I want to follow a suspicion I brought up yesterday regarding the possible extent to which Euripides caused the French Revolution. Apparently actors were not seen favorably for centuries prior to that event
remained immoral, incontinent vagabonds, who roamed provincial villages, presenting scandalous spectacles both on and off the stage.
Catholics had nothing to do with actors, and they were excluded from political life. People would only admit they were fond of an actor if no one was around.
To give you an example of why this might be- I’m certain none of my angelic readers have ever viewed “stepsibling porn”. That adaptation of Euripides’ Hippolytus, Racine’s Phèdre is about the romance between a stepmother and her stepson. Examine your mood when you hear that concept. Something kind of mischievous almost? A giddy feeling of being naughty? “That’s just you!” Really? The Catholic church didn’t want people even having those kinds of thoughts. Seeing a “scandal” like that portrayed on the stage might even lead people to, well, bang their stepson. Can’t have that in an ordered society can we.
Notice the surface of the adaptation too- Hippolytus is the stepson, Phèdre is the stepmother. Racine put the emphasis on her. Beauvoir did not emerge out of the aether. I can imagine her even identifying with Phèdre when she was screwing around on Sartre. This is how art can cause chaos in society. Enough to lead to a revolution? That’s what I’m trying to figure out. “What if Hippolytus’s father had the wonky eye like Sartre?” I’ll leave that to your dirty imagination.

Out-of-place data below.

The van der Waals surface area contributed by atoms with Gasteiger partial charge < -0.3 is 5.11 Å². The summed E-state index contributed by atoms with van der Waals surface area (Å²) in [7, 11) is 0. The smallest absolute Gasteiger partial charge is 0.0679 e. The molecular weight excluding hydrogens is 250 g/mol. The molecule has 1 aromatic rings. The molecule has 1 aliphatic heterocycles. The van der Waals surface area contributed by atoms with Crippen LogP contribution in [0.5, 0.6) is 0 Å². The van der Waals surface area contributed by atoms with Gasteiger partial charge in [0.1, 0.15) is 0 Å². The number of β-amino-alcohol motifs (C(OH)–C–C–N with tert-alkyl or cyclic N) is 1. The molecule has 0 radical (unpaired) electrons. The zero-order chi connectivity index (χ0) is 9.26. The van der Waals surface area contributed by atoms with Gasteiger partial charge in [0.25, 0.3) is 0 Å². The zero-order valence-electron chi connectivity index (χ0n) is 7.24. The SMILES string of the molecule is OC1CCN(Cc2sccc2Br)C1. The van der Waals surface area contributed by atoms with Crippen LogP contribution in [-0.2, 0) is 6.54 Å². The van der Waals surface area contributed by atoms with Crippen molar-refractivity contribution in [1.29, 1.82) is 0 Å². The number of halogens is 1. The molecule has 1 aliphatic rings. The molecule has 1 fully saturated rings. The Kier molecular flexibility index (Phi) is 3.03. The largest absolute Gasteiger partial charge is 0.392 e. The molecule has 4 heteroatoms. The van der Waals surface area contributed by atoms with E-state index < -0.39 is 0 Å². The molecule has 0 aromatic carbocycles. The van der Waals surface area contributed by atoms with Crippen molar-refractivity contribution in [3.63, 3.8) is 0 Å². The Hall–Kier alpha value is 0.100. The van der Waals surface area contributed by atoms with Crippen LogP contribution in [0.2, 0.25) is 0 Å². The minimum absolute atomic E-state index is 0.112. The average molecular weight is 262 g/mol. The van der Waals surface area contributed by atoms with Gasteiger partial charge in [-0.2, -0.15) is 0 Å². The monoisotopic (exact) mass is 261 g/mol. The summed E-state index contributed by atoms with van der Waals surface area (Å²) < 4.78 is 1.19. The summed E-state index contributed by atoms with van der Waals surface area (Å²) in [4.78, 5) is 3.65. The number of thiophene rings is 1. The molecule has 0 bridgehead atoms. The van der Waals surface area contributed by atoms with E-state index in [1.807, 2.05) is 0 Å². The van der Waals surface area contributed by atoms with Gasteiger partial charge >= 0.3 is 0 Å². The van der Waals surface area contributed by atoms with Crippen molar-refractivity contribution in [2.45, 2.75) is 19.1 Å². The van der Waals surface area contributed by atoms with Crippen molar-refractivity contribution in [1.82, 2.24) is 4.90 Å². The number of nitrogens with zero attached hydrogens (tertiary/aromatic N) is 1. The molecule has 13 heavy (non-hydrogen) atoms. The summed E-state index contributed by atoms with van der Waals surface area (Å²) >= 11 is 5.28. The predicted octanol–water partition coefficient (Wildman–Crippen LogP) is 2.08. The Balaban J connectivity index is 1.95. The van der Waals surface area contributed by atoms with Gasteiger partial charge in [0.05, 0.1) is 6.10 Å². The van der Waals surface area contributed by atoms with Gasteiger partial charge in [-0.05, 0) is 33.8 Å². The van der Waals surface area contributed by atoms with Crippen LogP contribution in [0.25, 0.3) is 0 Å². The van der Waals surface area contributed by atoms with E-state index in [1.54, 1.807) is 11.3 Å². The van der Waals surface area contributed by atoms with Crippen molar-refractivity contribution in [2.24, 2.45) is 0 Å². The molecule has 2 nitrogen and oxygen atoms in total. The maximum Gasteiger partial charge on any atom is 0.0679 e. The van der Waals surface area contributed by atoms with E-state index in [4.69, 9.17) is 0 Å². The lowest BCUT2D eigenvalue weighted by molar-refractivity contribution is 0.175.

Here is one symptom at least- one of these was an actor
one of the twelve members of the all-powerful Committee of Public Safety that ruled France during the Terror, the former social outcast had moved to the very center of power.
Isn’t that a bizarre concept to us. Actors being pariahs. They’re the living gods of our society today! This is especially interesting if you are the type of person who sees the French Revolution as a severe mistake.
almost at the very moment of the Revolution’s birth, actors rushed to fill positions of prominence in the Revolutionary government, administration, and military.
I’ve tried to show you before that Christians did not see eye to eye with the ancients, and that’s what theatre was, the revival of the ancients, of the god Dionysus.
Here are a couple of the neoclassical rules playwrights had to submit to – what effects do you think these had on the audience?
Remember the other day I was talking about the nature of the good kind of clown, where you kind of want to push them away and say “Get out of here with that!” You don’t want to be tainted with the taboos they bring up. That’s sort of how actors were perceived in those days. “I do not want to fuck my stepson!”
This tendency just fell out of the sky
One might be reminded of Aeschylus in Aristophanes’ Frogs berating Euripides for incorporating whores into his plays.
Better start waving your fan, things are getting hot.
I don’t try to hide that I have sympathies for Catholicism, especially when I see material from the “theatre” of today
Almost as if they were witnessing the crumbling of a barrier that had previously separated raw sewage from fresh water, these individuals reacted as if their world was being contaminated by profane beings who only months before had been kept at bay by an officially-sanctioned cordon sanitaire.
Actors were lepers until the Revolution. We were born in that raw sewage! We’ve never known anything else.
If you recall my previous posts about the Revolution, you might raise your eyebrow about the possibility of banks funding the theatre.
That would be funny wouldn’t it, if that world-historical revolt against the royalty and nobility was motivated by the idea that Phèdre should be able to marry her stepson. Being a tragedy, Phèdre of course ends up poisoning herself. The French people wanted to prevent that, symbolically speaking. “That’s absurd!” Just sayin, Racine was the central artist in France before the Revolution, and that was his most acclaimed play.